2 1/4" diameter (bracelet wraps, so size is flexible)
Excellent (minor wear to gold plating on the inside)
December 1, 1947 ad in "Vogue"
This 1940s gold-plated sterling silver snake bracelet by Forstner has a beautifully detailed head and a body that tapers to the tail, which illustrates a popular motif in the Retro Modern style of the decade. Forstner Chain Corporation was well-known for its flexible spiral bracelets, and this one is a fine example. The dark areas in the photos are reflections of the camera. This piece was advertised in the December 1, 1947 issue of Vogue at a price of $10. Scroll down to see other Forstner flexible spiral bracelets.
This chic and sleek 1940s gold-filled flexible spiral bracelet by Forstner is the epitome of Retro Modern style. This piece can be worn anywhere and with everything! Forstner was known for their flexible spiral bracelets and necklaces, which were also made in solid gold. Please note that dark areas in the photos are reflections of the camera – this piece is in excellent condition. It was advertised in the April 15, 1946 issue of Vogue. I have another of this maker's gold flexible style bracelets as well as a sterling flexible spiral necklace by Walter Lampl — scroll down to see them.
This 1940s variation on Forstner's Retro Modernflexible spiral bracelets is a gold-filled, tapering double-row cuff with a decorative, fixed buckle. The polished finish of the center buckle adds a nice contrast to the coiled sides. Pieces by Forstner were very well made and have retained their quality. This one is especially nice because the construction allows the piece to fit small- to medium-size wrists. Please note that dark areas in the photos are reflections from the camera. I have another gold flexible spiral bracelet by the same maker and a sterling necklace in the same style, by Walter Lampl — scroll down to see them. Several Vogue ads for this company's flexible spiral bracelets in other styles date these pieces from 1946-1948.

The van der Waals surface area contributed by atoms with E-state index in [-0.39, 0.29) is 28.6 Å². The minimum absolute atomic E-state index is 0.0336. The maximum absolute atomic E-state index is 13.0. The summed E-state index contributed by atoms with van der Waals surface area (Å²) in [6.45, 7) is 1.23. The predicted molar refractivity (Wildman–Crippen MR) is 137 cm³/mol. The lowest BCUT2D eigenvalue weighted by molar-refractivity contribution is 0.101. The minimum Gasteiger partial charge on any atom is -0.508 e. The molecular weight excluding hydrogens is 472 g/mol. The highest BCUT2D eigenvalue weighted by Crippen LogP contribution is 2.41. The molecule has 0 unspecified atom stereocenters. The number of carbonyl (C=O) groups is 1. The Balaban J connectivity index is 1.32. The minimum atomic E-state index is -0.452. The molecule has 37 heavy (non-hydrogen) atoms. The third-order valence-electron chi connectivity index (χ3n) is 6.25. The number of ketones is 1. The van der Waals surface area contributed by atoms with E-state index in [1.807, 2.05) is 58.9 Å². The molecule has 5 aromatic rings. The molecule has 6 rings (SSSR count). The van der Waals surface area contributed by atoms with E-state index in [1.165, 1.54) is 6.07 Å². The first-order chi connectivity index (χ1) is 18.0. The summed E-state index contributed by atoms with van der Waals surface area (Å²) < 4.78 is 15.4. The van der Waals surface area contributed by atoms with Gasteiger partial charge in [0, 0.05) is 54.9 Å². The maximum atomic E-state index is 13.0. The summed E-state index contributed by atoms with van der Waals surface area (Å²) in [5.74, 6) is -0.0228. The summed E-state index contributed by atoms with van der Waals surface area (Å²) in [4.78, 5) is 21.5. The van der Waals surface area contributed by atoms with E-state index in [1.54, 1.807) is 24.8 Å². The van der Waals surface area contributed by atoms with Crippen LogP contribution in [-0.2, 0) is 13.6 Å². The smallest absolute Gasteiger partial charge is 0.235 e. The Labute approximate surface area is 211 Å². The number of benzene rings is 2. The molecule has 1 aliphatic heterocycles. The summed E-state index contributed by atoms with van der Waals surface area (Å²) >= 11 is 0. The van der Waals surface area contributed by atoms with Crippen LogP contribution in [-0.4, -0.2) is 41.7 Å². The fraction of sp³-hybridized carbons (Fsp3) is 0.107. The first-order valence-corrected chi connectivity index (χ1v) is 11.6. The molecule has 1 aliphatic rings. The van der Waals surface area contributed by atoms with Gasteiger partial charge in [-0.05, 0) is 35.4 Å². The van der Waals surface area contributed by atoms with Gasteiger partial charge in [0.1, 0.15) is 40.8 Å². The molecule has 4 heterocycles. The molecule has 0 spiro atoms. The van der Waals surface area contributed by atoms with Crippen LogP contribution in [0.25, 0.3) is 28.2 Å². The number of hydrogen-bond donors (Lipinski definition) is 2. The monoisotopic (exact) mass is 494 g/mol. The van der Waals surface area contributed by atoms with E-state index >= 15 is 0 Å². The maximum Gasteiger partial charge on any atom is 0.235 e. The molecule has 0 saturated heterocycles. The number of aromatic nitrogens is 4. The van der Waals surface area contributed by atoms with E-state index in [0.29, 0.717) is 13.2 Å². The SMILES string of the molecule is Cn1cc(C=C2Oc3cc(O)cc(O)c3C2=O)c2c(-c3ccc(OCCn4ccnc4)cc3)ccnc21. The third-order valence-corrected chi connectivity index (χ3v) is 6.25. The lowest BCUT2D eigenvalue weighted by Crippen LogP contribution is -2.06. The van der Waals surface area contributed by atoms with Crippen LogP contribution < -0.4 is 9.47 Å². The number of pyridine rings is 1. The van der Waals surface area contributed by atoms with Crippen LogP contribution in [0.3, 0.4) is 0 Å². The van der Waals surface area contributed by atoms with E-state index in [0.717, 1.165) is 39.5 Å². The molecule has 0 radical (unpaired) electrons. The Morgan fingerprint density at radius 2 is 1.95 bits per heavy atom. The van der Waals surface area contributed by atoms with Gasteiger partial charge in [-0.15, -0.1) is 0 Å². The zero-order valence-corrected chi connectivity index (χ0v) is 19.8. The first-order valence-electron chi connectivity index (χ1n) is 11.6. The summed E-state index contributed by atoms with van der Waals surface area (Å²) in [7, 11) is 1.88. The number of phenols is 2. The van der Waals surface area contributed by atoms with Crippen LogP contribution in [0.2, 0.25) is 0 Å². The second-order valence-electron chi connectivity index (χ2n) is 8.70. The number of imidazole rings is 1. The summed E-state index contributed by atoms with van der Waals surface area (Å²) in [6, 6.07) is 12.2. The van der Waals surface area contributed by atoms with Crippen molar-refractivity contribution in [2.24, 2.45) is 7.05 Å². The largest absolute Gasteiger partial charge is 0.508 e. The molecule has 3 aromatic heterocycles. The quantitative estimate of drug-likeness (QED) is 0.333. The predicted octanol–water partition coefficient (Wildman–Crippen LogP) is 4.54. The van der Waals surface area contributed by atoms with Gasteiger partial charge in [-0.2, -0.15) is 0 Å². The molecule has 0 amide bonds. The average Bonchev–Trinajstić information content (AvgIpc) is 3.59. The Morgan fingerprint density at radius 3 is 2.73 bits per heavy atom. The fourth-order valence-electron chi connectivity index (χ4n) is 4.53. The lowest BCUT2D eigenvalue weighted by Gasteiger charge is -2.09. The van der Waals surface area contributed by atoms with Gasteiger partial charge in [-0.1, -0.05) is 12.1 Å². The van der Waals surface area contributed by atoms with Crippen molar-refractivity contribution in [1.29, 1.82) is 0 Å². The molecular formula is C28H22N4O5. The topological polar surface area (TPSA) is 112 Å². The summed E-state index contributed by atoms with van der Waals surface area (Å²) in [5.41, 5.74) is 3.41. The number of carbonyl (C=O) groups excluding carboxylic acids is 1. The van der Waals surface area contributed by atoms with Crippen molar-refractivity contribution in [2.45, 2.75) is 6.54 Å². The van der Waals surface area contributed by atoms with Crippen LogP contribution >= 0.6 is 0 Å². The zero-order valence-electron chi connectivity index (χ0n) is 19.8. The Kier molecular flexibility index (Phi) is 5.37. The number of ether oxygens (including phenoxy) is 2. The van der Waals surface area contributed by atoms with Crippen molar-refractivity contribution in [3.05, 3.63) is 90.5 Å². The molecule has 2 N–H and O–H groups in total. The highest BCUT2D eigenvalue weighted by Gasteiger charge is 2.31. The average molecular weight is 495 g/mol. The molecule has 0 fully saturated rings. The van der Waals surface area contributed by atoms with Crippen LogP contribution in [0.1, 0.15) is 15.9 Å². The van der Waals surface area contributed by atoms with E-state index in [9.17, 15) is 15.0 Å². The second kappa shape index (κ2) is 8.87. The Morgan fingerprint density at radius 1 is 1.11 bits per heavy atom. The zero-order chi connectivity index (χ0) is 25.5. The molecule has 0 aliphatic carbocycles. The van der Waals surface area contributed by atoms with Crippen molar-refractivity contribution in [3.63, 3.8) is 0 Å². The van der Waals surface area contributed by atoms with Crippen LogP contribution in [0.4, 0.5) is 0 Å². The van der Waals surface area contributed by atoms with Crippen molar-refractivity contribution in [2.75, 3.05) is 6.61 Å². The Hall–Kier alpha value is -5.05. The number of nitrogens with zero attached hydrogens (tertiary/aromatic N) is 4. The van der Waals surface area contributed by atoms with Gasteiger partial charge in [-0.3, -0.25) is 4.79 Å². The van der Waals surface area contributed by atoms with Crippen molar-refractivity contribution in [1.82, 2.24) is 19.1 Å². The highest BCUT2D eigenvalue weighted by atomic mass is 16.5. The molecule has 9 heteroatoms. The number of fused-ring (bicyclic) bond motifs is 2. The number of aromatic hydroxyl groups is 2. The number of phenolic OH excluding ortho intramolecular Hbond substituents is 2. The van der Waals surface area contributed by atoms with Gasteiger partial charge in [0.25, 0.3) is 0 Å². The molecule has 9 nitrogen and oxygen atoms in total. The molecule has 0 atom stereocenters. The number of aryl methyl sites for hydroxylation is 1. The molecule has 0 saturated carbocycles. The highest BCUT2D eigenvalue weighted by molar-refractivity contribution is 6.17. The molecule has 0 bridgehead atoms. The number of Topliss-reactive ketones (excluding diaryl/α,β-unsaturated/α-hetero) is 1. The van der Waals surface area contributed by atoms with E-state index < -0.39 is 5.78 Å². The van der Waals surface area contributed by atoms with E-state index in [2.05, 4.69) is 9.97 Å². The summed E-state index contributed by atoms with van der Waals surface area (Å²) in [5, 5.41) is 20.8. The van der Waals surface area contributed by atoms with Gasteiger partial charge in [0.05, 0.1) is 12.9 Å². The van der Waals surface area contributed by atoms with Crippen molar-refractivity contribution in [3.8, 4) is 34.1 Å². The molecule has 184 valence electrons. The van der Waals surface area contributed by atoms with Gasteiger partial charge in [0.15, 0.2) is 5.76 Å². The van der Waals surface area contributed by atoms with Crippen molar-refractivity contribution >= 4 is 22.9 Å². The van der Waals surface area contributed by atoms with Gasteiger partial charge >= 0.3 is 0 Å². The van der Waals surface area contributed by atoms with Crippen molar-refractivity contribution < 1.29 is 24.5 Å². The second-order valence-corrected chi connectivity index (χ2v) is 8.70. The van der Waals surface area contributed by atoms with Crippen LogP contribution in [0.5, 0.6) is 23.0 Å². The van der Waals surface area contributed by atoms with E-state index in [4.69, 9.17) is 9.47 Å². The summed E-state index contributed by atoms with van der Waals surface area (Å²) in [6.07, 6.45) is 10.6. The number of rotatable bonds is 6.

Schiaparelli's signature dentelle-faceted tourmaline-glass stones in a blue/green combination rather than the usual watermelon color form this elegant and substantial 1950s bracelet. The elaborately-decorated silver-tone setting closes with a tongue-in-groove clasp and safety chain. Here is another statement bracelet by this amazing designer!
Pale sapphire and peridot glass stone surround an amazing center stone with straight-line striations -- known as porphyry glass -- in a Carnegie-favored leaf motif. The shades of blue and green, and the shapes of the stones make this brooch worthy of the maker's name. The setting is gold-plated metal with a roll-over safety clasp.
Faceted green-glass disks sandwiched between rhinestone rondelles alternate with blue-green-glass beads and metal spacers to form this colorful necklace from France or the former Czechoslovakia. The beads are strung on chain with a green-glass-disk screw-in clasp.
These faceted kite-shaped glass stones in sapphire blue and smoky grey are another example of the high-quality materials and imaginative combinations of shapes and colors in Schiaparelli jewelry. Here the shape of this 1950s brooch is mirrored in the shape of the stones, with round glass stones with an aurora borealis (AB) finish used as accents. The AB stones add an iridescence that changes with the light. The setting is rhodium-plated metal with a roll-over safety clasp. You can wear this gorgeous piece in a variety of positions -- the photos show it vertically, so it looks like a kite, horizontally and at a right angle. You decide which of these choices you prefer, or you may think of another!